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[Subterm of Mind-body medicine - related techniques: Tai chi, qi gong, meditation, relaxation]


Yoga is a practice of stretching, exercises for breath control and meditation as a mind-body intervention. The word yoga reflects the purpose and the technique of joining mind and body in harmonious relaxation. Yoga developed within Indian culture and religion. It is believed to increase the body’s stores of prana (vital energy), and facilitates its flow by improved posture. The body becomes a “fit vehicle for the spirit”. Yoga is presently practiced widely in both Eastern and Western countries. The practice of yoga does not require spiritual beliefs or religious observances. The three yoga practices primarily utilized in the West (called hatha yoga) are the poses (asanas), breath control, (pranayama) and meditation. The objective is to achieve heightened awareness of the body and stillness of the mind.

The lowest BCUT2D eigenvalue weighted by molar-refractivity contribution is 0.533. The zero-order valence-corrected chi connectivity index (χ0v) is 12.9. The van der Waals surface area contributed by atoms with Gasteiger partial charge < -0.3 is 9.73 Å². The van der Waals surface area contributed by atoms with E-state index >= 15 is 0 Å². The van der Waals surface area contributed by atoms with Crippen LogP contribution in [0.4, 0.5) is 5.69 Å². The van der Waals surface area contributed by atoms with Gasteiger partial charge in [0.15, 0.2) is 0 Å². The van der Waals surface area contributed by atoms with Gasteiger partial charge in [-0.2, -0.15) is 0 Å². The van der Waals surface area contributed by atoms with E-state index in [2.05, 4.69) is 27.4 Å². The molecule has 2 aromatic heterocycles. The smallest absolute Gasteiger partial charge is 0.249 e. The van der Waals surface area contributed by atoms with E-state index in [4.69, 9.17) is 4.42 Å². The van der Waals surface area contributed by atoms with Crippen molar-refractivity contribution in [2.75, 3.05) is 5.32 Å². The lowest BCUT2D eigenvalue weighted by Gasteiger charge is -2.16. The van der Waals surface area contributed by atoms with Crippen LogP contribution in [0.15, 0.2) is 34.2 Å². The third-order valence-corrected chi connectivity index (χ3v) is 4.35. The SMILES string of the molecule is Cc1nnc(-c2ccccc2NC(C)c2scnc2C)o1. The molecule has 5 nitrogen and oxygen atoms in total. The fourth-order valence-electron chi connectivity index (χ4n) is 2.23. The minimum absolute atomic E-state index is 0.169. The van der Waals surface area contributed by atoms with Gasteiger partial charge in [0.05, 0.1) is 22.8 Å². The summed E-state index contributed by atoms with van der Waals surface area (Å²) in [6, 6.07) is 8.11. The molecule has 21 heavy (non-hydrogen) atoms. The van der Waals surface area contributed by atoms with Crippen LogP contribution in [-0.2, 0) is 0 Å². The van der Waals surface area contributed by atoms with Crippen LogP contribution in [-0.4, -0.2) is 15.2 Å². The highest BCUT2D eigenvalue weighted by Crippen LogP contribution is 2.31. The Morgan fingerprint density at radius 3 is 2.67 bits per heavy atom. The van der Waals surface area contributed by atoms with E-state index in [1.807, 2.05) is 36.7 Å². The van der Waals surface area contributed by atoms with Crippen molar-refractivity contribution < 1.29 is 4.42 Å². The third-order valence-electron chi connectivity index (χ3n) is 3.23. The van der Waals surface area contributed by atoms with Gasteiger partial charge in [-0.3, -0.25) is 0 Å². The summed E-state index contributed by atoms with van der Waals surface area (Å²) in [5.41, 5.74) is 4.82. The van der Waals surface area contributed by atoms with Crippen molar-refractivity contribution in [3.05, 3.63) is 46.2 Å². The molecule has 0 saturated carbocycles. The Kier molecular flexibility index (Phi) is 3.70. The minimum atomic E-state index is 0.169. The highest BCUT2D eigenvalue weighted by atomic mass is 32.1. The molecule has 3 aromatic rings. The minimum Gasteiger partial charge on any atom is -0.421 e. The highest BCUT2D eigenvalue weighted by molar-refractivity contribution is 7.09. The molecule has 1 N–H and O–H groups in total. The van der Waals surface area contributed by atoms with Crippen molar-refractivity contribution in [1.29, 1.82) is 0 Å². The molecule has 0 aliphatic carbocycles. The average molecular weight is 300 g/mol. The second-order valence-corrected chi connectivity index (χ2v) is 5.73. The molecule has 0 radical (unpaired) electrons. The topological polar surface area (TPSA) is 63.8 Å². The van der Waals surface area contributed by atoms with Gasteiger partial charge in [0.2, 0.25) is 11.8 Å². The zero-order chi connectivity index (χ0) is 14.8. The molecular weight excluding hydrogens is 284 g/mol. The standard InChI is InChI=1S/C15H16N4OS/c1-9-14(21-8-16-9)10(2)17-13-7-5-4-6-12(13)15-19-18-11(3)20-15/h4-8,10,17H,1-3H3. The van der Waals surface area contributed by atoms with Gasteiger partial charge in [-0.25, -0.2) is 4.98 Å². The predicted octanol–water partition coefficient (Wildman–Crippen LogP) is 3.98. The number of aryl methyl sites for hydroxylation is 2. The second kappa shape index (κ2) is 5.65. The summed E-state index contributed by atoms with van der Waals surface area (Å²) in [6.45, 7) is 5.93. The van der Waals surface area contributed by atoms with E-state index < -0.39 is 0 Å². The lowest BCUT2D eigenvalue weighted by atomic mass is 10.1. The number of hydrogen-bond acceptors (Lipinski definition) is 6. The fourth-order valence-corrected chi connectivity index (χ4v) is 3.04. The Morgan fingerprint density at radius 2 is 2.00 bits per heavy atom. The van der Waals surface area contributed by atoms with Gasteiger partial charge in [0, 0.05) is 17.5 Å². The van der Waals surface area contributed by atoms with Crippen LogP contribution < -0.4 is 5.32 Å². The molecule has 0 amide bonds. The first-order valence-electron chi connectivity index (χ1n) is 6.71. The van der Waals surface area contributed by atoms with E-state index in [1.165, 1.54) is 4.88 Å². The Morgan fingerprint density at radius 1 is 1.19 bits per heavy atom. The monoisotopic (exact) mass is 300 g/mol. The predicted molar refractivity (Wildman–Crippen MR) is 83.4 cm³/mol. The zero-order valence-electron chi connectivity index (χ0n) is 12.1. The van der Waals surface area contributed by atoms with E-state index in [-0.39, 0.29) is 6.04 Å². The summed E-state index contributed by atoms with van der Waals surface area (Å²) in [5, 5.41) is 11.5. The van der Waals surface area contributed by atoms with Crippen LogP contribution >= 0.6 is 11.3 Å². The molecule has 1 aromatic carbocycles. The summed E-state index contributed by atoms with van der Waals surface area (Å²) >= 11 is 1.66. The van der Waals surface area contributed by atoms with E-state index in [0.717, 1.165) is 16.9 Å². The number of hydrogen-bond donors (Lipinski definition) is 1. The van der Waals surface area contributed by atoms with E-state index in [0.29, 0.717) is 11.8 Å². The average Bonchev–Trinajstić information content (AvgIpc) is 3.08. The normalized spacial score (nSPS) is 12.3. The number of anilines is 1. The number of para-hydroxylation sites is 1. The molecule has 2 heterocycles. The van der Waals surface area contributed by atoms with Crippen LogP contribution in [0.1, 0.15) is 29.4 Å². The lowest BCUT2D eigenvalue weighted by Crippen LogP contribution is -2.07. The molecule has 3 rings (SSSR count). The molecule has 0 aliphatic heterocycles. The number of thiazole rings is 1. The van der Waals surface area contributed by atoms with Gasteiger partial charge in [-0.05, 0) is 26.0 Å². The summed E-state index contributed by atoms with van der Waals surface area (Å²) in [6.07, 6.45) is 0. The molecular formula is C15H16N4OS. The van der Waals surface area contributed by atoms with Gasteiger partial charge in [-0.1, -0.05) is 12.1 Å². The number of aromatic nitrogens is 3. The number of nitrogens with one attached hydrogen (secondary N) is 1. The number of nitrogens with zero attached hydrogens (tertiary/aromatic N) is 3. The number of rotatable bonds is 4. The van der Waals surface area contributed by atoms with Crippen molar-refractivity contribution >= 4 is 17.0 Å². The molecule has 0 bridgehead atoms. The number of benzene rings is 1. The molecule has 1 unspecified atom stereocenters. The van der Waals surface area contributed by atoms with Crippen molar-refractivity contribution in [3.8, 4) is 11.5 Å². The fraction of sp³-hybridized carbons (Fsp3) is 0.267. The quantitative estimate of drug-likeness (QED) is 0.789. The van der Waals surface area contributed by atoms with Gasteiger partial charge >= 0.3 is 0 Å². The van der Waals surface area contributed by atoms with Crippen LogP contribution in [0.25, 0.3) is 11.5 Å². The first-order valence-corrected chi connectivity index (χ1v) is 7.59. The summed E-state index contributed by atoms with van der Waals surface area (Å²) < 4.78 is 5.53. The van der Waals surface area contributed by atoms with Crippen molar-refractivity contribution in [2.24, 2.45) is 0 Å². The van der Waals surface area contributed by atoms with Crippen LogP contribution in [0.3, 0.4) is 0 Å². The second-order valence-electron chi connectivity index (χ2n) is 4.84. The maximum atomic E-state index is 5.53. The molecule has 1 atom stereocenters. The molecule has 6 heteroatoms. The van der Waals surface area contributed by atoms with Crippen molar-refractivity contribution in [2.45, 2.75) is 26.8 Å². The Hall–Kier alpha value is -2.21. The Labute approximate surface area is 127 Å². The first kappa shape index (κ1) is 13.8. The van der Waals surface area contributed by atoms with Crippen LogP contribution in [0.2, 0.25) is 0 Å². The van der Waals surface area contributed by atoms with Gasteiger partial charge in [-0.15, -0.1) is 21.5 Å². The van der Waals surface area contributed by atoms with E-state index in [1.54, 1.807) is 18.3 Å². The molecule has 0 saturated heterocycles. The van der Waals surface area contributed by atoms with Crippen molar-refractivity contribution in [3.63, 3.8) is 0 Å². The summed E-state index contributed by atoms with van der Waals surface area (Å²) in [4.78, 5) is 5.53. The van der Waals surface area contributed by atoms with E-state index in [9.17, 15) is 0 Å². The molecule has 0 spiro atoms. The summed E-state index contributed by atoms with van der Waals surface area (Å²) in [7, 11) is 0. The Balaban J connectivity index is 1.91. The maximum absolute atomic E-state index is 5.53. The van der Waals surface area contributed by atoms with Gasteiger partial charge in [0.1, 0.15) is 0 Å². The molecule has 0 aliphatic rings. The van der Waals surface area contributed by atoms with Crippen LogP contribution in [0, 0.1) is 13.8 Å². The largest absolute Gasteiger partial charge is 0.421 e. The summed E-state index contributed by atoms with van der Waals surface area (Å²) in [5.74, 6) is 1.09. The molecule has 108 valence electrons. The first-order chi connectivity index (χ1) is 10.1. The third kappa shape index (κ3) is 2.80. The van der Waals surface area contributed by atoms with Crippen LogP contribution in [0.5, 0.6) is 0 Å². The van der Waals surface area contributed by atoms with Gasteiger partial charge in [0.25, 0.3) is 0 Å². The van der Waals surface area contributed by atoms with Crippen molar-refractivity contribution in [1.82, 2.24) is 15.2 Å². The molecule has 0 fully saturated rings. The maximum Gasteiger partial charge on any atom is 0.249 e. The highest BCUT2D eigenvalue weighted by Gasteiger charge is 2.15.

Yoga is typically learned in classes. They last about one hour and involve a theoretical introduction, supervised postures and breathing exercises which typically lead to a period of deep relaxation or sometimes even meditation. Yoga is used daily and its practice is regarded as a long-term commitment to increase skills and technique throughout a lifetime.